Studies of entrepreneurship focus on one of three areas: entrepreneurship as an engine to drive national economic growth, CE as an instrument to facilitate corporate performance, and individual EI as the source of entrepreneurial behavior. There has been rapid development and corporate catching-up in emerging economies, such as BRIC, but there are few studies of entrepreneurship in this environment. In the context of China, the largest emerging country in the world, this dissertation addresses the research question: How does entrepreneurship develop in China at the national, corporate, and individual levels? Entrepreneurship has played a significant role in China’s rapid growth; Huang (2010) presented evidence for this. However, China’s entrepreneurship development cannot be isolated from its transitional environment, which has involved political and economic reforms. To explore entrepreneurship development in the recent economic transition stage, in chapter 2, I first asked: what stage has entrepreneurship in China reached? To answer this question, one must select the transitional pillars that are important in the context of Chinese reform. As explained in Chapter 2, I chose four: GDP per capita to reflect the standard of living and poverty reduction, educational resources to reflect reform in the national institutional system (the heavy investment in higher education), FDI to reflect the open economy, and the unemployment rate to reflect the consequences of reform in state-owned sectors. Before evaluating the impact of these four factors on entrepreneurial activities in China, I discussed the Chinese entrepreneurship environment, beginning at the start of the economic reform at the end of the 1970s. I then showed the evolution of entrepreneurial development, with its lower-case-v shape. GDP per capita increased from 1996 (the year that private entrepreneurship was formally acknowledged) to 2008. This corresponds to China’s economic transition: from the factor-driven phase to a transitional stage between the factor-driven and efficiency-driven phases, and then to the efficiency-driven stage. Taking this into account, I focused on the most recent transition stage (the efficiency-driven stage) and analyzed the impact of economic transition (in terms of the four pillars) on entrepreneurship development. The results reveal the positive impact of China’s economic transition on entrepreneurship development. Typically, GDP per capita has a significant inverted-U-shaped impact on entrepreneurship, which reflects the government’s focus on state sectors and urban infrastructure since 2007 (to reduce the marginal rate of increase in self-employment). Educational resources and economic openness are positively related to entrepreneurship (and have a positive interactive impact economic growth), corresponding to GEM’s report (GEM Global Report, 2008), which states that Chinese entrepreneurs are likely to be highly educated. Unemployment has a positive push effect and a negative interactive effect on GDP per capita, demonstrating that China’s entrepreneurship had developed (by 2008) into a transitional phase between necessity-based and opportunity-based. Unemployed people are likely to prefer wage employment to self-employment, which is consistent with the efficiency-driven development stage of that time. This study contributes to empirical studies on the relationship between the economic-development stage and entrepreneurship development. It provides another view of entrepreneurship development in a transitional economy. Moreover, this study contributes to the debate on the Beijing consensus versus the Washington consensus. In terms of the former, this study indicates that entrepreneurship development in China is government-led and owes much to the governmental initiation of institutional transition. However, the results suggest that the ex ante dimensions of entrepreneurship development correspond to the requirements of the Washington consensus (at least in terms of economic openness). Hence, I take a middle position in this lively debate: I believe that China’s development is driven by both scenarios. At the political level, which I argue is the framework level, China follows the Beijing consensus, because it has long-term political decision-making (by a single political party) and experimentation-based policy development (defined by Deng Xiaoping). At the micro level however, economic development is driven by the Washington consensus. China is trying to build up a formal institutional framework that supports private property rights, economic openness, financial reforms, macroeconomic stability, and political liberalization. There is a contradiction between the political liberalization defined by the Washington consensus and the current situation in China. However, I still argue that, as a result of the government’s proactive behavior, quiet progress is being made on every disputed issue (including liberalization). Chapter 2 investigated Chinese entrepreneurship development at the macro level. I explored corporate entrepreneurial development and its impact on corporate catching-up. The catching-up concept originated in the economics field at the national level. The investigation of corporate catching-up, especially for emerging countries, is challenging because there is a theoretical deficit. National catching-up theory indicates that innovation is essential for catching-up and social advance is a necessary precondition for catching-up (Abramovitz, 1986). I assumed that similar arguments would apply to corporate catching-up, and I wanted to explore the underlying mechanism. I used CE theory, resource-based theory, dynamic-capability theory, and network theory to explain my corporate catching-up framework. I tested the framework in chapter 3 with a case study of Huawei Technologies Co., Ltd. The results show that social capability helps a firm to acquire social capital, diffuse technology and knowledge, improve its social status, address resource gaps, and explore opportunities. Moreover, the results indicate that catching-up firms are similar to entrepreneurial firms in terms of growth-orientation, innovation, and alertness. CE strategies, particularly collaboration-based networks, facilitate corporate catching-up. Huawei’s growth indicates that networking improves social capability and allows a company to exploit and explore new technologies and new opportunities. I also made peripheral findings. For instance, the integration of the three network layers is an overall approach for corporate catching-up. This is because of the structural, relational, and cognitive social capital gained from networks for knowledge acquisition, transfer, sharing, and creation internally and externally. Structurally, a sparse interfirm network with increased network composition and strong ties can coexist with a cohesive intrafirm network. This facilitates external opportunity exploration and internal opportunity exploitation. Moreover, the industrial-district network provides a snapshot of intrafirm and interfirm networks in a particular location. Theoretically, this work supports corporate catching-up theory, enriches social network theory, and provides support for the aggregation of strategic alliances, M&As and corporate venturing in an open-innovation paradigm. This study provides empirical evidence for the process by which people exploit opportunities within existing organizations (Shane, 2012). Practically, this work has many strategic implications for latecomer catching-up firms. Chapters 2 and 3 presented a partial picture of China’s entrepreneurship development. Chapter 2 indicated that China’s entrepreneurship is moving from necessity-based to opportunity-based, and higher education now plays a role. Chapter 3 showed that corporate catching-up is closely associated with individual EI and behavior. Any entrepreneurial behavior can be traced down to the individual level. Krueger (1993) indicates that intentionality is a predictor of entrepreneurial behavior. Therefore, it is important to understand the determinants of EI endogenously and exogenously. Given the results of chapters 2 and 3 and the observation that the emerging generation of entrepreneurs has more education, I predicted that there would be several influential factors. These are the perceived desirability, the perceived feasibility, and the entrepreneurship cognition developed through education or exposure to entrepreneurial activity. Therefore, chapter 4 aimed to identify the role of education in shaping individual entrepreneurial intention. It indirectly contributes to the discussion about whether entrepreneurs are born or made. I used a conceptual framework (Fig. 4.1) based on Ajzen’s TPB and Shapero’s EEM. The data were collected via a survey of ten Chinese universities. The results show that education is the major source of entrepreneurship knowledge and has a significant positive impact on EI. However, exposure to entrepreneurial activity has a negative impact on EI in China. More interestingly, the results show that males and students with technological backgrounds have higher EI than females and those without this background. These results are strengthened by the moderate impact of entrepreneurship education, which indicates that such education is more likely to have positive consequences for technological universities and majors than for other universities and majors. This work makes contributions in two areas. (1) By adapting the TPB (Ajzen, 1991) and the EEM (Shapero & Sokol, 1982), this study contributes theoretically by integrating the two streams of theory. I have shown the role of entrepreneurial knowledge in the EI model and compared the impact of different variables on EI. (2) This study contributes to empirical knowledge by providing supporting evidence. Entrepreneurship research should focus (Mitchell et al., 2007) on person, situation, cognition, and motivation. This study provides evidence for the source of individual entrepreneurial cognition in the Chinese context. Shane and Venkataraman (2000) argue that entrepreneurship should be seen as a process and not as the embodiment of a type of person. Following this, I argue that in terms of opportunity identification, evaluation, and exploitation this process is important not only at the individual level but also at the corporate and national levels. Recently, Shane (2012) has claimed that existing studies of entrepreneurship do not provide a sufficient understanding of how the context influences the identification and exploitation of opportunities. However, we do have a better understanding of the process by which people exploit opportunities within existing organizations. I have provided evidence for and insight into this topic in the context of emerging and transitional economies. Regarding the process perspective of entrepreneurship (Shane, 2012), the three core chapters of this dissertation loop as a reciprocal process between (1) the EI-formation process, which can be the ex ante step of identifying and exploiting high-potential opportunities (Chapter 4), (2) the process of identifying and exploiting catching-up opportunities in existing organizations (Chapter 3), and (3) the process of understanding the impact of institutions and corporate characteristics on entrepreneurship (Chapter 2). This loop can be explained as follows: first, process (2) cannot work without process (1), because corporate identification and exploration are carried out by individuals. Secondly, process (1) depends on process (2), because process (2) involves actors in process (1). The relationship between process (3) and process (2) is similar, meaning that if process (3) at the national level is entrepreneur-friendly, the development of process (2) is facilitated, and this leads to more efficient entrepreneurial progress. Meanwhile, process (2) helps to drive process (3) at an aggregate level.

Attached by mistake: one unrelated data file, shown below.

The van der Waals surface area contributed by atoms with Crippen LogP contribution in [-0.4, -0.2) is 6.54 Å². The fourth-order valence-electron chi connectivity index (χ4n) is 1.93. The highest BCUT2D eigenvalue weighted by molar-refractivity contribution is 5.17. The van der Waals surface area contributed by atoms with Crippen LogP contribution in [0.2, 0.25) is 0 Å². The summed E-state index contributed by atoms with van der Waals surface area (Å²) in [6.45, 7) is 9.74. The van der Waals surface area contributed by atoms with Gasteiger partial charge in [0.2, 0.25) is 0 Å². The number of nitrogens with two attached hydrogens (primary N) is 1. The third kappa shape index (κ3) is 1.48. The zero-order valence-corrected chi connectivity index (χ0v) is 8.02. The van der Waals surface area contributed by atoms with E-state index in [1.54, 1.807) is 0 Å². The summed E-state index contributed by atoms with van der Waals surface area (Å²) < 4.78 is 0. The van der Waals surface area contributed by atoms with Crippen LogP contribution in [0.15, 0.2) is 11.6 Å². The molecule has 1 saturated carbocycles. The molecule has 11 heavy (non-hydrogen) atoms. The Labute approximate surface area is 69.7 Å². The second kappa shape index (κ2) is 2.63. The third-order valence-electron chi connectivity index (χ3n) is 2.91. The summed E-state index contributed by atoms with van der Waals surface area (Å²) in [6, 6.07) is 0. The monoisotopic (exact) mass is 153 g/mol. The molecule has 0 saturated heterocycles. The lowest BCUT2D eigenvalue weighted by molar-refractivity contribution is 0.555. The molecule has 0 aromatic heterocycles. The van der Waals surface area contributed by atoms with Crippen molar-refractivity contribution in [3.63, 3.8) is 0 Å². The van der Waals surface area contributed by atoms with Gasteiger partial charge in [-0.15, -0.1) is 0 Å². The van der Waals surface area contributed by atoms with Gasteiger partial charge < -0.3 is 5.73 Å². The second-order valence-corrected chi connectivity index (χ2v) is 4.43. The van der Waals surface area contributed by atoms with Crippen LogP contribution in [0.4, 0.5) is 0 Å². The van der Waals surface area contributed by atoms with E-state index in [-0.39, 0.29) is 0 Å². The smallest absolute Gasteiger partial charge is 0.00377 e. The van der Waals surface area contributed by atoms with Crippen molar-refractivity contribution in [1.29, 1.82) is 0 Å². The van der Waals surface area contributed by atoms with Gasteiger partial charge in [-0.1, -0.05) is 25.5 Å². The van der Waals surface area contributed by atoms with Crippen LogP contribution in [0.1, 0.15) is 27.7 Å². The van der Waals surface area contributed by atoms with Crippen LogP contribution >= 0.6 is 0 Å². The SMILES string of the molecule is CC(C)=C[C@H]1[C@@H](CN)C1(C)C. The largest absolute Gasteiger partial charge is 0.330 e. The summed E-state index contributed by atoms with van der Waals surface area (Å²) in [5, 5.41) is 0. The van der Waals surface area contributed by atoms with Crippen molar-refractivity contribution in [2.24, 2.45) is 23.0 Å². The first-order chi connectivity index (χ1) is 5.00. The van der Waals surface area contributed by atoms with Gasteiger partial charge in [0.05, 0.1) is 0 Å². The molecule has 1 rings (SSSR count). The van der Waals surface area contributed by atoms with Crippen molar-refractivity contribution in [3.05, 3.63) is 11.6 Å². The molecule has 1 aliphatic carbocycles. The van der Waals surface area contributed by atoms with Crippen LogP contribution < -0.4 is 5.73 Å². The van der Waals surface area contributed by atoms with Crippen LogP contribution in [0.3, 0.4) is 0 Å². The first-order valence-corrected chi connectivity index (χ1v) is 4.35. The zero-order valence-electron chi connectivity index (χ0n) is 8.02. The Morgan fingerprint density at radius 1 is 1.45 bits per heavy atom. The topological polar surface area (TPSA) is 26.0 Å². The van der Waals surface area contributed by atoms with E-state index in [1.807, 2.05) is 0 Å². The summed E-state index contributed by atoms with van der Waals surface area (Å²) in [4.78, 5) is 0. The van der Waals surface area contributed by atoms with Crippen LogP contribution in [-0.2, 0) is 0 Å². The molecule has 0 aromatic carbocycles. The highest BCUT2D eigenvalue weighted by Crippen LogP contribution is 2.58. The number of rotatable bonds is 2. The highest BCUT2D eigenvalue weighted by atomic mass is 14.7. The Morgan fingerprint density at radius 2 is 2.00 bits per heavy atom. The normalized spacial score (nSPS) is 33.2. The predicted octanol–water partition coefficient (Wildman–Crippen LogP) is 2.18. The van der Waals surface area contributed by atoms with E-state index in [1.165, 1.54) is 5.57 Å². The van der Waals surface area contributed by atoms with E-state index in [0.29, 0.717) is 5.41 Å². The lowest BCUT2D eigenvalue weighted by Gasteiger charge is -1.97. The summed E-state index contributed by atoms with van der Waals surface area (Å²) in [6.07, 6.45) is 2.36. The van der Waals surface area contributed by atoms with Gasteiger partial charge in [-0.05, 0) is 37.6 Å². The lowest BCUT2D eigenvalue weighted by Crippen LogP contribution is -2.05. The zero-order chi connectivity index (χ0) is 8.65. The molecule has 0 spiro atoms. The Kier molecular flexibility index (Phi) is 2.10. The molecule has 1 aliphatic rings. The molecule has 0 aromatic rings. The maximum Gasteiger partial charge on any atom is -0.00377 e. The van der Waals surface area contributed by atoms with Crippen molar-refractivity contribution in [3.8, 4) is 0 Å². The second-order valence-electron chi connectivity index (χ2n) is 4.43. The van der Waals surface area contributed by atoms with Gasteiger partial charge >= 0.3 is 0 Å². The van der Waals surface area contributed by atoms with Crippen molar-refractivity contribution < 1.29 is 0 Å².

|Qualification||Doctor of Philosophy|
|Award date||14 Mar 2013|
|Place of Publication||Eindhoven|
|Publication status||Published - 2013|